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In other wildlife news, Ohio wildlife managers reported an increase in black bear and bobcat sightings in 2004 over 2003.

Ninety-one bear sightings were reported in the state in 2004 in 21 counties, and of those, 46 in 16 counties were confirmed by wildlife personnel. It is thought that these sightings could be attributed to 16 different bears. Most occurred in May through July, the peak season for breeding and dispersal of younger male bears.

Most of the 21 counties with sightings were in northeast and southeast Ohio, with Trumbull County accounting for the most sightings at 17. Ashtabula and Geauga counties had 12 and 10 sightings, respectively.

A record 165 sightings were recorded in 2002 statewide. The wildlife division began keeping records in 1993 and since then bears have been confirmed in 41 of the 88 counties. Bears are totally protected by state law.

Evidence of bobcats in eastern and southeastern counties continued in 2004, with 14 verified sightings, up from 10 in 2003.

In all, 52 sightings were reported. Bobcats were known in early Ohio, but disappeared by 1850 with conversion of forests to cropland and communities. But observations of the wild cats returned by the 1960s and since 1970 state biologists have confirmed 74 sightings in 32 counties.

Verification includes photographs of the animal and its tracks; encounters through incidental trapping, from which animals are later released; recovery of roadkills and sighting by wildlife personnel. The 2004 sightings occurred in Washington, Harrison, Athens, Noble, Vinton, Guernsey, Lake, Meigs, Morgan, and Jackson counties.

Just to the north, the Michigan Department of Natural Resources has begun a survey, through March 4, to detect the presence of gray wolves in the northern Lower Peninsula.

Wolves began returning to Michigan's Upper Peninsula from Ontario and Wisconsin in the early 1990s and now the U.P. is home to at least 360 wolves.

A wolf accidentally was killed, mistaken for a coyote, last fall in lower Michigan's Presque Isle County. Since then MDNR biologists confirmed that at least three other gray wolves have moved from the U.P. to lower Michigan. The Presque Isle wolf was the first confirmed in the Lower Peninsula since 1910.

Residents north of M-32 should report any sightings or suspected tracks to the MDNR office at Gaylord by calling 989-732-3541 extension 5901.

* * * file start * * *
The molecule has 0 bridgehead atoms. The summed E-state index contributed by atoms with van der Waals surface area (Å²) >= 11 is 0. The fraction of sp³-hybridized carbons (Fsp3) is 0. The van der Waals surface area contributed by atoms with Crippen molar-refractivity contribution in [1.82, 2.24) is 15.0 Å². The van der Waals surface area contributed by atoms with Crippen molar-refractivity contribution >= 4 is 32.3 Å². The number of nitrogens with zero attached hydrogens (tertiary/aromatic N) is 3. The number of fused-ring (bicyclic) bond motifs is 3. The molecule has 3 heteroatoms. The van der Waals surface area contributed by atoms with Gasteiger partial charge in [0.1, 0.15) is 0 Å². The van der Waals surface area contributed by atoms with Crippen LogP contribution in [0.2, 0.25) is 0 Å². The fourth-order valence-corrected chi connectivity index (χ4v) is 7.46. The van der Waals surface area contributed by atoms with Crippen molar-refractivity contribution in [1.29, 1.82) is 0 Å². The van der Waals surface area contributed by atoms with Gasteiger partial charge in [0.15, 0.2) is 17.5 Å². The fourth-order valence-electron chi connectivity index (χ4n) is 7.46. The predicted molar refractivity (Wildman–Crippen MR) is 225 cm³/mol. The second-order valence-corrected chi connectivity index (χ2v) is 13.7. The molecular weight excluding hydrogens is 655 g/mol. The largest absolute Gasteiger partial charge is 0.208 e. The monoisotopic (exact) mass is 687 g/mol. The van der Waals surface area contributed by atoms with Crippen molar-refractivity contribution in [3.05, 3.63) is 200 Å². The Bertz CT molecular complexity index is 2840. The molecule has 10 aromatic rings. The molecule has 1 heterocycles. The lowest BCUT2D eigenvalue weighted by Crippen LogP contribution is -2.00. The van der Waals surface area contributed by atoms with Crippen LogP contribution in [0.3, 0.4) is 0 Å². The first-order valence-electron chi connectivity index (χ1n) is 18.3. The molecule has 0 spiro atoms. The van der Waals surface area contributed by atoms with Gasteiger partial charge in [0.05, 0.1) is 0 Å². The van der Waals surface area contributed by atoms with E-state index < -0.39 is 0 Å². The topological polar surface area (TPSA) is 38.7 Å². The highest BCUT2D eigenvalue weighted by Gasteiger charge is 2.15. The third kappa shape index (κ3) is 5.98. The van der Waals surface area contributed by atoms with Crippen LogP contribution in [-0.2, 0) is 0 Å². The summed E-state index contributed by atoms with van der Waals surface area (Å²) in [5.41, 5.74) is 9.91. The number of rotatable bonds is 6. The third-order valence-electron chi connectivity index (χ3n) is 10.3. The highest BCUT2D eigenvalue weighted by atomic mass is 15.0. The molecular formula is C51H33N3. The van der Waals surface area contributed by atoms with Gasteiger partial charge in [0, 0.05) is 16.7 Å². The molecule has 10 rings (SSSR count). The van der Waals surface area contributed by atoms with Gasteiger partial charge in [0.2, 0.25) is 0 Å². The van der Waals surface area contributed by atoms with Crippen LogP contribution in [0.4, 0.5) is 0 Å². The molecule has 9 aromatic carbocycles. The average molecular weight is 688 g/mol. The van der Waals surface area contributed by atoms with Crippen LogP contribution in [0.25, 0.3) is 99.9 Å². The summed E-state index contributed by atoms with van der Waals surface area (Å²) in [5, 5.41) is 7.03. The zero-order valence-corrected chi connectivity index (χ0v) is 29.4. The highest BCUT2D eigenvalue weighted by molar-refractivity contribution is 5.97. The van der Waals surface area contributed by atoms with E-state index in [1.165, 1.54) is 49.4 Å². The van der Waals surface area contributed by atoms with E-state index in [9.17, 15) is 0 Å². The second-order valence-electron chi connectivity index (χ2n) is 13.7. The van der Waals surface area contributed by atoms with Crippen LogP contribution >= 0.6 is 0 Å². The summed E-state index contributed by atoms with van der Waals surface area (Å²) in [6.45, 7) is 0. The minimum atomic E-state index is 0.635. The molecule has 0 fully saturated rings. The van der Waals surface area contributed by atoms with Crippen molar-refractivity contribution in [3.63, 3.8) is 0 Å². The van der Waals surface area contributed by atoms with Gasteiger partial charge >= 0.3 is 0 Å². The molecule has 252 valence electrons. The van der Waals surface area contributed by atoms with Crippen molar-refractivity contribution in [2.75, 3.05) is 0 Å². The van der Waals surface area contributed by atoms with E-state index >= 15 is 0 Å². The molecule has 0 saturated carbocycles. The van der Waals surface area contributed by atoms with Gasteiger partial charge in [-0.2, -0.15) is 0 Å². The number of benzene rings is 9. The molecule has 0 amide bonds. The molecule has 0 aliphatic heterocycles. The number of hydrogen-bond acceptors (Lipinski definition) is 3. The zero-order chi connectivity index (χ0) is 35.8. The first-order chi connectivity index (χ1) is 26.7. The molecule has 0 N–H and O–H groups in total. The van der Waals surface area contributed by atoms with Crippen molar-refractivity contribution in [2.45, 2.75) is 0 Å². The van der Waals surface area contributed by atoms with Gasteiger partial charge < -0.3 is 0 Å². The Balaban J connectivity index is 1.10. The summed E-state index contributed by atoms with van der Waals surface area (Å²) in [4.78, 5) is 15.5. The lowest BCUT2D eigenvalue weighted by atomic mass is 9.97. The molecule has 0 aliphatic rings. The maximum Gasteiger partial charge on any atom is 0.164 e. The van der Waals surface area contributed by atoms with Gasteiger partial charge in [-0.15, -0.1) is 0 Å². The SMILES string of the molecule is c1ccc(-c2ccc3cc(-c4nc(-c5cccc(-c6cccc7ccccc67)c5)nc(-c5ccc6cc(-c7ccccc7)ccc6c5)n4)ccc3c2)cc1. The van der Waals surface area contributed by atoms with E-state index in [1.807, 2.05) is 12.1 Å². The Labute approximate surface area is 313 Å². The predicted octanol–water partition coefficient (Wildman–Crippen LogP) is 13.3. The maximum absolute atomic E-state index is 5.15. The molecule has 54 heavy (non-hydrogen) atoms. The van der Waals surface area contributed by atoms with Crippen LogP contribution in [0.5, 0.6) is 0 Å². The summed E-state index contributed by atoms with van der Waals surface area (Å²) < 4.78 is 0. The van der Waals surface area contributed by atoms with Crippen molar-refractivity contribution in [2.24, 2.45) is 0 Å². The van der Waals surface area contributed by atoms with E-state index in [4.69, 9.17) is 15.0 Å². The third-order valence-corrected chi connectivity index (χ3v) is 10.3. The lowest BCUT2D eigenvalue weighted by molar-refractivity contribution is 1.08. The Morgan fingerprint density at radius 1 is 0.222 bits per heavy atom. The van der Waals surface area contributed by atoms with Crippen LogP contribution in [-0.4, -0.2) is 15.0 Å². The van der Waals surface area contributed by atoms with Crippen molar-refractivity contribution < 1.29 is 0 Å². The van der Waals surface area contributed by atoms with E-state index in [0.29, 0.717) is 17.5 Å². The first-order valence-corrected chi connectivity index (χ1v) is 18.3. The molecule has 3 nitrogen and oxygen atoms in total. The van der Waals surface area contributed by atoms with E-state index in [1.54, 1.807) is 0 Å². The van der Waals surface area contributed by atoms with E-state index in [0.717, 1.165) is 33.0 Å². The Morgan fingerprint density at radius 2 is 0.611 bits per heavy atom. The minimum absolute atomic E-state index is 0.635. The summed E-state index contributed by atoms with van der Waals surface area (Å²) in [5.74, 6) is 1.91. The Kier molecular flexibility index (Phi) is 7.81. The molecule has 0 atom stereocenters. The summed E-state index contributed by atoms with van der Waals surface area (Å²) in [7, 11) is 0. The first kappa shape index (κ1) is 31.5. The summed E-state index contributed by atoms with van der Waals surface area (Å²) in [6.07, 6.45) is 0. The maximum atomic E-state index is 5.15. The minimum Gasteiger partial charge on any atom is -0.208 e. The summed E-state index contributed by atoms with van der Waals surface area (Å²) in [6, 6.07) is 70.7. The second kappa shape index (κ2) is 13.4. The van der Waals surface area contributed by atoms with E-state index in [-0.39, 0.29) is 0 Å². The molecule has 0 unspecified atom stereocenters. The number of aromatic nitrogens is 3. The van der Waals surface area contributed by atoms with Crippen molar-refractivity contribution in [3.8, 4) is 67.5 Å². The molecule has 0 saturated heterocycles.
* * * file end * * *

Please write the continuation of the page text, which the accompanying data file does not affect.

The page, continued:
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Ohio fishing and hunting licenses for the 2005-2006 license-year, which begins March 1 and runs through Feb. 28, 2006, now are on sale at vendor outlets statewide or on-line at www.ohiodnr.com.

A complete list of prices is contained in the free digests, Ohio Hunting Regulations or Ohio Fishing Regulations, which are widely available, or at the above Web site.

Hunters are reminded that licenses purchased now in anticipation of the spring wild turkey season also will be valid for fall hunting seasons.

Resident hunting and fishing licenses are $19 each and deer and wild turkey permits are $24 each. Youths age 15-and-under and certain Ohio senior citizens are eligible for discounted licenses.

A one-day Ohio fishing license is $11, with the fee applicable later toward the cost of an annual license.

In Michigan, the MDNR recently approved a new, slightly higher fee structure for hunting and fishing licenses, to take effect next month.

Most resident licenses for the 2005 license-year will increase a dollar when they go on sale March 1. Prices for nonresident licenses will increase between $4 and $10.

The additional fees are being imposed to offset a structural deficit in the game and fish protection fund, the MDNR said.

For details visit the MDNR Web site, www.michigan.gov/dnr.

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The 15th annual fund-raising dinner for Wood/Lucas Chapter of Pheasants Forever, is set for Saturday at Glass City Boardwalk, 27820 East Broadway, Moline. Call John Holt for tickets and details, 419-354-4499.